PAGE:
The youth-written stories in Represent give inspiration and information to teens in foster care while offering staff insight into those teens’ struggles.

Follow us on:
Share Youth Communication Follow Represent on Facebook Follow Represent on YouTube Follow Represent on Twitter
Follow Represent on Facebook Follow Represent on YouTube Follow Represent on Twitter
The Great College Application Panic
Melanie Ortega

Senior year is supposed to be the best year of my high school life. But for a while, it seemed like the most stressful. At the beginning of the school year I knew that I was going to have to pick a college and a major, but I thought that I was going to major in journalism. I had already taken numerous college tours. But one day I thought about it and asked myself, “Do you really want to do journalism? Do you really enjoy writing that much to make it your career?”

I didn’t know the answers to my own questions, and I felt lost. My college research had focused on journalism. Now that I doubted my major, I began to doubt the colleges as well. I feared that all that time spent visiting colleges was now a waste.

After this realization, I started to get really stressed. My friends kept telling me what they wanted to be and what college they wanted to go to. It seemed as though everyone had their lives planned out while I was still stuck on what my major would be.

One day in October I was on the train with some friends and they were all discussing their dream colleges and how they were so pumped about the major they chose. One of my friends told us that she had known she wanted to do nursing since her sophomore year. I felt jealous—I wasn’t even thinking about college two years ago. Then someone asked me, “Mel, what college do you want to go to?”

I was caught off guard, “Uh, what?” I said, trying to buy some time.

Then my other friend jumped in, “Yeah, Mel, what major are you going to be?”

“Um, I’m not really sure,” I said. “I haven’t decided yet.”

The world seemed to stop moving for my two friends. “What?! How could you not know yet?”

‘You Better Get On That’

After this conversation, I began to ask people in my classes how they knew what they wanted to do. One girl told me that she had been confused like me, but just recently decided on a major. I asked her how, as if there were something you can eat or drink that will force you to choose a major. But she told me that she stayed home one day from school and just thought. Just thought about what she wanted to do for the rest of her life. I told her that I still had no clue what I wanted to do. Her response was, “You better get on that.”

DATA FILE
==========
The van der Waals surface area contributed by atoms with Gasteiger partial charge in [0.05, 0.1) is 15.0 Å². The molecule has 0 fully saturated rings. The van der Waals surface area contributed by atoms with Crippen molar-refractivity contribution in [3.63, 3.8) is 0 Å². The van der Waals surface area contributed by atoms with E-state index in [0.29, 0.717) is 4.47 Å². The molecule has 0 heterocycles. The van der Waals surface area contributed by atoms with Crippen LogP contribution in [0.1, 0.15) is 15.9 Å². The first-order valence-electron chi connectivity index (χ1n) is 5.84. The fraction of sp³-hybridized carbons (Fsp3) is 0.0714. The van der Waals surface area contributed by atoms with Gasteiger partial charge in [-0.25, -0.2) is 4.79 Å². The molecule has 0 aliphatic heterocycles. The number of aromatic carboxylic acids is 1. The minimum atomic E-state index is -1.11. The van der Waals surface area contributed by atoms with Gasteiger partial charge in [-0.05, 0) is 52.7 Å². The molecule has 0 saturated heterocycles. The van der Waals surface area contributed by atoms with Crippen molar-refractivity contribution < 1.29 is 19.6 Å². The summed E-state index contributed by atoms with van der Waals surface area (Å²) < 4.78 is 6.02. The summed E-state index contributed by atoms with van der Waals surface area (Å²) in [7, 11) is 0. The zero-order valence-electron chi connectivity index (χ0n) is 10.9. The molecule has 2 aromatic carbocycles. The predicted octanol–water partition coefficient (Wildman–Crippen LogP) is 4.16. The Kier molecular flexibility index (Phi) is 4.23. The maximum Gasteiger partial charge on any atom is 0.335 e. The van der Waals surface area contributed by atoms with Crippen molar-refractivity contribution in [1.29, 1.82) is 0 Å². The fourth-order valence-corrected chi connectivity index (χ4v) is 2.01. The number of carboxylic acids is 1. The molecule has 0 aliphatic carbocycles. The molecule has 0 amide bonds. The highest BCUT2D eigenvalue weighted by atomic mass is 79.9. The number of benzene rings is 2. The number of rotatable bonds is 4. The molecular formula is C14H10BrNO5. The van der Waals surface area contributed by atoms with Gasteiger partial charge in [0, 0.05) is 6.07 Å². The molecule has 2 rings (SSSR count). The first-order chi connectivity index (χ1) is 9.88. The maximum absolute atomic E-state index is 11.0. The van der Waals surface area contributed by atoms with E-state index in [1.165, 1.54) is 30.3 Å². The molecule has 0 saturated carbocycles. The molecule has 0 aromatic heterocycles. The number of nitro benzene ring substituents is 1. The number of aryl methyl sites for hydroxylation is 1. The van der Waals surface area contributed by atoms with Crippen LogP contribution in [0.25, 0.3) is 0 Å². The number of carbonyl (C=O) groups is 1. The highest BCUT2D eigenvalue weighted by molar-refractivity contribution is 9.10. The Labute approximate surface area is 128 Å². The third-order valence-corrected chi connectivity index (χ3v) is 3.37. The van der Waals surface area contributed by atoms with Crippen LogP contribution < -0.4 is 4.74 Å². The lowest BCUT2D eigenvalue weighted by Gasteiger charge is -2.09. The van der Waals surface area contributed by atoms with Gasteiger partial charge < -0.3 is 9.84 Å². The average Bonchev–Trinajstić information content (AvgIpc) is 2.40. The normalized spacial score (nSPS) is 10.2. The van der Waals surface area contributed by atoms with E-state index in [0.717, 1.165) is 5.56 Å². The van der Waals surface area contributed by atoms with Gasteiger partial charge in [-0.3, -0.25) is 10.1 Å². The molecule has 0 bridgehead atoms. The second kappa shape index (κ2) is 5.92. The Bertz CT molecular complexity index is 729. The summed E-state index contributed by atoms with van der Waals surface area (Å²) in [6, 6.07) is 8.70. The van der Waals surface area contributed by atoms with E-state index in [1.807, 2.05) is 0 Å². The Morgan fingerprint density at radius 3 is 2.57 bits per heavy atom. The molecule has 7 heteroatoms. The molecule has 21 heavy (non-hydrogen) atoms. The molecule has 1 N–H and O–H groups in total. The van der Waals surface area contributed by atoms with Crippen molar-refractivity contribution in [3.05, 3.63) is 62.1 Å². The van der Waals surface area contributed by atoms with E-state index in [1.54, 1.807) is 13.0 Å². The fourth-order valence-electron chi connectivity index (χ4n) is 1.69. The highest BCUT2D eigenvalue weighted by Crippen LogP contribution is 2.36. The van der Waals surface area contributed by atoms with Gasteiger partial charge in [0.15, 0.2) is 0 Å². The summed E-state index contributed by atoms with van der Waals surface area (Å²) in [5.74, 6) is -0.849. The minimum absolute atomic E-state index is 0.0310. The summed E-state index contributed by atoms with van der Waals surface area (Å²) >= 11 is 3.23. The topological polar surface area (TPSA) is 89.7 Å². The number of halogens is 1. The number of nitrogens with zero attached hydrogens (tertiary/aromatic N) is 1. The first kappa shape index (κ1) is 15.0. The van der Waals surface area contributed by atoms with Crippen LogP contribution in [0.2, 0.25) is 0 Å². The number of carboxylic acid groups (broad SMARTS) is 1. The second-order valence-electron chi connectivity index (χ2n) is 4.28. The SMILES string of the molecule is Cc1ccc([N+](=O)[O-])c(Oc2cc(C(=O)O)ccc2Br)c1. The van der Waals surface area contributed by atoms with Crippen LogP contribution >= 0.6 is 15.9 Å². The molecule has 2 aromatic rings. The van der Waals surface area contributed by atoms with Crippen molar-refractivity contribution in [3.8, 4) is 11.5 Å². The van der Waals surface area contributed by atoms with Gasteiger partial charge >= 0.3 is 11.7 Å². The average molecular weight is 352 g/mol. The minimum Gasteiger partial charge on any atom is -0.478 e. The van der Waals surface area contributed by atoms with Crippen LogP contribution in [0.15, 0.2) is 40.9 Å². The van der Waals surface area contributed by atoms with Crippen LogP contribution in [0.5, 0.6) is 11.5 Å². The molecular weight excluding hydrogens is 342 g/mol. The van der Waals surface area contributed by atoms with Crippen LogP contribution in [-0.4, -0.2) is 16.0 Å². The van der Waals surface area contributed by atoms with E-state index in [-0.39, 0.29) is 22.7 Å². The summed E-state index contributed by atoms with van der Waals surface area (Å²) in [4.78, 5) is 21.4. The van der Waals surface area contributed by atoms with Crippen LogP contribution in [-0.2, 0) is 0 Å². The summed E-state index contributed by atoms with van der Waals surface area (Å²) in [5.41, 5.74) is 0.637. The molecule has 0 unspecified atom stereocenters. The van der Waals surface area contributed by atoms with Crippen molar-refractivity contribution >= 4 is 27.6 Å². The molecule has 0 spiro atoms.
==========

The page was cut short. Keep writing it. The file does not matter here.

I wasn’t just stressed about what major to choose. It was the whole process in general: the admission essays that I had to write, the SATs. I had taken the SAT junior year and was not satisfied with my scores. I worried that no college was going to accept me. So I put all this stress on the retake in November, telling myself that it was my last chance, that if I did not do better then there really was no hope for me.

Paying for college was a whole other thing to worry about. Both of my parents have full-time jobs, so I won’t get much of a financial aid package. But all that money that my parents are making goes to bills. We can’t really afford tuition. Whenever I bring this up to my parents, their immediate response is, “You don’t have to worry about that, just apply wherever you want to go.” That’s great to hear, but I still feel I have to choose based on what we can afford.

During all of this confusion, my mom decided to sign me up for a college application workshop at my church. I know she was just trying to help, but honestly it just added to my stress.

The moment I walked in, I was given a handout that asked: What major do you plan on choosing? What college do you plan on attending? How are you planning on paying for college?

I couldn’t answer any of these questions and tears began to well up in my eyes; I had to excuse myself. As I was walking to the bathroom, trying my best to stay calm, I saw one of my friends. She saw my face and simply said, “Do you need to cry?” She came with me to the bathroom and I started telling her all of the stress that I was under.